Get the Fainting Chair

Chris Ziegler, The Verge:

Apple’s decision to ship its own mapping system in the iPhone 5 and iOS 6 was made over a year before the company’s agreement to use Google Maps expired, according to two independent sources familiar with the matter.

So far, so good. I’ve heard the same thing.

The decision, made sometime before Apple’s WWDC event in June, sent Google scrambling to develop an iOS Google Maps app — an app which both sources say is still incomplete and currently not scheduled to ship for several months.

We’re supposed to believe that Google was surprised that Apple left the deal a year early? That I don’t buy. It implies that Google’s executives are either stupid, lying, or blindingly arrogant. I’ve never heard anyone suggest that Google executives are stupid. Ziegler continues:

For its part, Apple apparently felt that the older Google Maps-powered Maps in iOS were falling behind Android — particularly since they didn’t have access to turn-by-turn navigation, which Google has shipped on Android phones for several years.

I’d say where by “apparently felt” Ziegler meant “were well aware”.

The Wall Street Journal reported in June that Google also wanted more prominent branding and the ability to add features like Latitude, and executives at the search giant were unhappy with Apple’s renewal terms. But the existing deal between the two companies was still valid and didn’t have any additional requirements, according to our sources — Apple decided to simply end it and ship the new maps with turn-by-turn.

So Apple’s options were:

  1. Continue for one more year with iOS Maps as it was — no turn-by-turn directions, no vector-based map tiles — and thus go for another year at significant feature disadvantage to all other major phones on the market, and then face the same decision one year from now.

  2. Work out a new deal with Google, granting Google more prominent branding and more (and more personally identifying — that’s what Latitude is all about) location data from iOS users in exchange for modern features like turn-by-turn and vector map tiles. More Google branding, less user privacy.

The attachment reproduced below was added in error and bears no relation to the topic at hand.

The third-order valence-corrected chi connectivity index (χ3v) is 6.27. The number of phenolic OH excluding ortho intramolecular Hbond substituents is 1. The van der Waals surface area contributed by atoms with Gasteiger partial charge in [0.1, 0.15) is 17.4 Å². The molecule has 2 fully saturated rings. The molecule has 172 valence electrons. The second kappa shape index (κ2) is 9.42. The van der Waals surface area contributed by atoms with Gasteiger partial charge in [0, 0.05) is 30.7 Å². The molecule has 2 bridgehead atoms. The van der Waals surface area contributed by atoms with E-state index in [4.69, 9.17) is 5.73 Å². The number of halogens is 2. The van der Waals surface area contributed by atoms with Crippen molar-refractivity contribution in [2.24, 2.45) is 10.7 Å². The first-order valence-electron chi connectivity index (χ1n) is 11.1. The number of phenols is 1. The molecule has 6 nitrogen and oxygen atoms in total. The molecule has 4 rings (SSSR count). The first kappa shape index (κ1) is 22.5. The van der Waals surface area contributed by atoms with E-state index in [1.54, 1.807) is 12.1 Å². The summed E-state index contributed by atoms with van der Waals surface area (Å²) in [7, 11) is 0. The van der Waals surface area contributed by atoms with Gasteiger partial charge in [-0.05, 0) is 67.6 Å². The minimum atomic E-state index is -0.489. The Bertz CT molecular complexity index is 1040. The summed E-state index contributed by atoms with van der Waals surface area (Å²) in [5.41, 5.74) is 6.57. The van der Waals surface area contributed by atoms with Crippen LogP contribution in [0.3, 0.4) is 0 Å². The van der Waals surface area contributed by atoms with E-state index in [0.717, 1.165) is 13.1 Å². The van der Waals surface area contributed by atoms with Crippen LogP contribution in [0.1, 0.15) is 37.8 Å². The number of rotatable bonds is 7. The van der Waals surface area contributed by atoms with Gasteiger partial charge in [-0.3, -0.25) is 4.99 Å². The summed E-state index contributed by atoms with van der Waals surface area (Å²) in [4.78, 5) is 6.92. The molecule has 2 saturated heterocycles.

3. Cut the cord with Google now and go ahead with Apple’s own mapping services — which have been in development for years, with several prominent acquisitions of mapping technology companies — so that they can add turn-by-turn directions, greatly improve the aesthetics of the map graphics, use vector map tiles, add the visually impressive Flyover mode, and, most importantly, take control of their own destiny.

We’re supposed to believe Google was surprised that Apple chose #3? Ask yourself this: Were you surprised Apple chose #3? This option came with a now-well-known price: the accuracy and comprehensiveness of the underlying cartographic data. But all three of those options came with a heavy price. #1 meant iOS Maps would spend an entire year falling further behind all of Apple’s competitors. #2 would grant Google — now Apple’s archrival — more branding, more control, and more access to user data on Apple’s platform.

But surprised is exactly what Google apparently wants us to believe they were. Nick Wingfield and Claire Cain Miller of The New York Times report the same story, citing what must be sources within Google:

Google is developing a maps application for iPhone and iPad that it is seeking to finish by the end of the year, according to people involved with the effort who declined to be named because of the nature of their work. There has been widespread speculation about whether and when Google would release a maps application for Apple devices since Apple released a new version of its iOS operating system with an Apple-made maps service.

One reason that it will take Google some time to build the iPhone app: it expected the app with Google’s maps to remain on the iPhone for some time, based on the contract between the two companies, and was caught off guard when Apple decided to build a new application to replace the old one.

Everyone else in the tech world expected Apple to release its own mapping service for three years, but Google, the one company that stood to lose the most, did not? OK, sure. If you believe that, I have a melted bridge to sell you.1


  1. The other scenario, I suppose: that Google is so out-of-touch that it truly did not see how unappealing options #1 and especially #2 would be to Apple. 

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